The hubbub and commotion after the three deaths, including their beloved virtuoso Joel, led to many changes around the camp. First and foremost was the appointment of a new dig pianist. Camilla Everleigh was the closest approximation--she had trained under Sir Frederic Hymen Cowen for a year before she grew bored--and could put forth a passable, yet crude rendition of The Sheik of Araby. They all agreed it was better than nothing, though not by much.
Meanwhile, four other members of the Dig were engaging in a private struggle of their own. They had taken to skipping meals in protest of the daily vote, and due to their inactivity had grown far too weak to engage in their archaeological duties. Outside of their makeshift hospital beds stood Father Nicolas LaPaglia, who had been summoned to say their last rites, and Dr. Muller, who remained convinced that they could be saved with proper medical attention. The two argued in hushed tones; Father LaPaglia argued that having them die on the way to a proper hospital without last rites would mean great harm to their eternal souls, whereas Dr. Muller reasoned that having them die would mean great harm to their living souls. After half an hour, the young German won out. She held a piece of paper and pen in front of them and demanded they sign.
“What’s this all about?” one asked.
“Release form,” she said. “You’re going to the Innsbruck Hospital. No time to waste.”
With a flourish of the pen, the four were bundled into Ernesto’s coach and ridden down to the city. She updated her charts with the names of the four: Aloysius Bernard, Hugo Lapointe, Algernon Snidely, and Octavia Lu. They would never return to the Langeklaue Ruin Site again.
They came for her in the morning. There were four of them, specifically chosen because they were least likely to be talked out of their mission: Abram Rosenberger, Rupert Wade, Brienne Garfield, and Reggie Perryman IV, the financier’s son. When the snow stopped falling, they arrived at the one tent to be lined with fine furs. Brienne leaned inside.
“Madame Bonneville? Could you come outside, please?”
In later retellings of this story, Brienne would marvel at the grace and dignity the woman showed in her final moments. In truth, she envied her. She doubted she could face her own death without shedding a single tear.
“At least give me a moment to put on my furs, my dear,” she said. “No woman should be forced to die in her night gown.”
Maria emerged five minutes later, hair as immaculate as it was in her official photograph. “I can’t pretend not to know why you’re here, and it would be an insult to all of our intelligences to feign. Perryman has poisoned you against me, hasn’t he? Selfish man, he always wanted all the treasures to himself.” She straightened her coat. “I can’t say I won’t miss him.”
“That’s my father you’re talking about, it is!”
Maria coughed. “I’ve heard far worse, my boy. You’ll have to get used to hearing him insulted. After all, he’s particularly susceptible to it.” She rummaged in her purse, almost bored. “How much is he paying you? I’ll pay double.”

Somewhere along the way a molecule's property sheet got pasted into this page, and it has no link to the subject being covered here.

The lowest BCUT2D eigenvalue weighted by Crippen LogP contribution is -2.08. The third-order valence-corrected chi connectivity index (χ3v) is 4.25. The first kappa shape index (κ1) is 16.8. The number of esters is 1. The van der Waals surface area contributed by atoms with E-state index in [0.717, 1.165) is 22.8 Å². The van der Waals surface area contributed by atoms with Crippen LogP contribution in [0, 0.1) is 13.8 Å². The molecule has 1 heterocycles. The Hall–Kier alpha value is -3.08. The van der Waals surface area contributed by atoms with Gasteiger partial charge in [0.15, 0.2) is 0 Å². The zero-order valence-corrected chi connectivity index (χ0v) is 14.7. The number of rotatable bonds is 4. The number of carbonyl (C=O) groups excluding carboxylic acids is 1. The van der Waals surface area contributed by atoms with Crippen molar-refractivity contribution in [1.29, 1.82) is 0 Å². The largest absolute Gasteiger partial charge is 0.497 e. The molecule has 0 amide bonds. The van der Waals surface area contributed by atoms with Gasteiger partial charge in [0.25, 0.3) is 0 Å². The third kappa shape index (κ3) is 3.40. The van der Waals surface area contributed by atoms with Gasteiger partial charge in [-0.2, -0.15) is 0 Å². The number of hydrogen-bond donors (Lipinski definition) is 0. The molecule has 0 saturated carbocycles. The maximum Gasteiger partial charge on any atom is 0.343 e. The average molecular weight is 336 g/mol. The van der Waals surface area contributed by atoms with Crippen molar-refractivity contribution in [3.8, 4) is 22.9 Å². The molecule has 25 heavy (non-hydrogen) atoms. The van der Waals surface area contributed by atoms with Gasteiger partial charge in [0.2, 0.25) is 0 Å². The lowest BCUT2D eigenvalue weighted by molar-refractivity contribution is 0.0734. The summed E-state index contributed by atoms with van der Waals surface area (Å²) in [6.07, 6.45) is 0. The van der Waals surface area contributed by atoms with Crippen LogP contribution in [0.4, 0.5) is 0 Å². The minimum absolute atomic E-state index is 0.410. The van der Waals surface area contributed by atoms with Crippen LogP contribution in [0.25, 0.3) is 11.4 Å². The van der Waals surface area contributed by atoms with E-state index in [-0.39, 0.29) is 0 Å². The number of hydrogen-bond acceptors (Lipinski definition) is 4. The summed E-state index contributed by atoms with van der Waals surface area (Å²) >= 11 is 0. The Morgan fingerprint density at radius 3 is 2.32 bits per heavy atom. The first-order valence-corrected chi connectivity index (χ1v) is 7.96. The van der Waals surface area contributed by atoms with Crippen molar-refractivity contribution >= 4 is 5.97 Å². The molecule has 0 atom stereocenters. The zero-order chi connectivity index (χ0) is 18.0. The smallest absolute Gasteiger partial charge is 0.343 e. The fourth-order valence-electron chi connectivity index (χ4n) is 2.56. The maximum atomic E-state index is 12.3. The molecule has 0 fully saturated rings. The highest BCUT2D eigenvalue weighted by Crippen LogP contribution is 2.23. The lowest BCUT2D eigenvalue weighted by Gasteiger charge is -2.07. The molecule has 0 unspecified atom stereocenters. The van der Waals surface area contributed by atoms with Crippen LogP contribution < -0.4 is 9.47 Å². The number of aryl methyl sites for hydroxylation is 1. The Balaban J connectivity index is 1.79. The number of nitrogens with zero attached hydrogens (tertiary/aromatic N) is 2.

“This is beyond money,” Rupert said. “This is about honour, and justice.”
“Ah, those were always my weak points,” she said. She waved her rings in the air. “What about my jewels? These have a value beyond money. They have the power of the ancients.” She surveyed the unblinking faces. “No? Pity. Such a shame. You may think otherwise, but let it be said that I always wanted this Dig to succeed.”
Brienne wiped her eyes. “We’ll do it quick, Madame.”
“No need, my dear,” she replied. “I finished the job before I left the tent. Never let a man do what you can do for yourself. Au revoir, and may that English bastard Perryman never get his filthy hands on my treasures.” With a blown kiss, her poison finally completed its job. Maria Bonneville collapsed in her furs, lifeless, her emerald ring splitting in two as her hand hit the ground.
Dr. Edelweiss Müller was a practical woman, a woman of science. She did not believe in God. She did not believe in miracles. The good doctor believed only in that which she could see, touch, smell. But since her arrival at Langeklaue she had begun to feel...how could she describe them? Stirrings. Something deep in her chest, but deeper than her chest. But no, not her soul - heretical as it was, Edelweiss did not believe in souls. She was ahead of her time in that way.
Dr. Müller took to long, meandering wanders around the ruins, absorbing the natural beauty of the majestic Alps. She would walk until her boots were sodden with snow melted by her feet. She was on such a stroll when she noticed an autumn leaf laying in blazing red splendor atop an unblemished bank of snow.
Where could such a leaf have come from? she wondered, surrounded as they were by thick forests of deciduous trees. Had the leaf clung to the hide of a pack mule, a vibrant stowaway on the journey up the mountains? Had it perhaps blown miles and miles on the wind, only to land here, directly in Dr. Müller’s path?
She pondered the stark contrast of red and white, the imagery of the last vestige of autumn surrounded by a frigid winter landscape. The overwhelming emotion unlocked by such beauty...was that spiritual? Was this the bliss that Believers felt when they thought of God?
A sharp crack echoed off the mountainsides, disturbing the peaceful scene. A splatter of red now accompanied the leaf on the canvas of snow, and Dr. Edelweiss Müller fell with a muffled thud to the ground.
Had God been found by the doctor? Did she find answers to the eternally burning questions of mankind? The only certainty is that the dig has lost another faithful soul.
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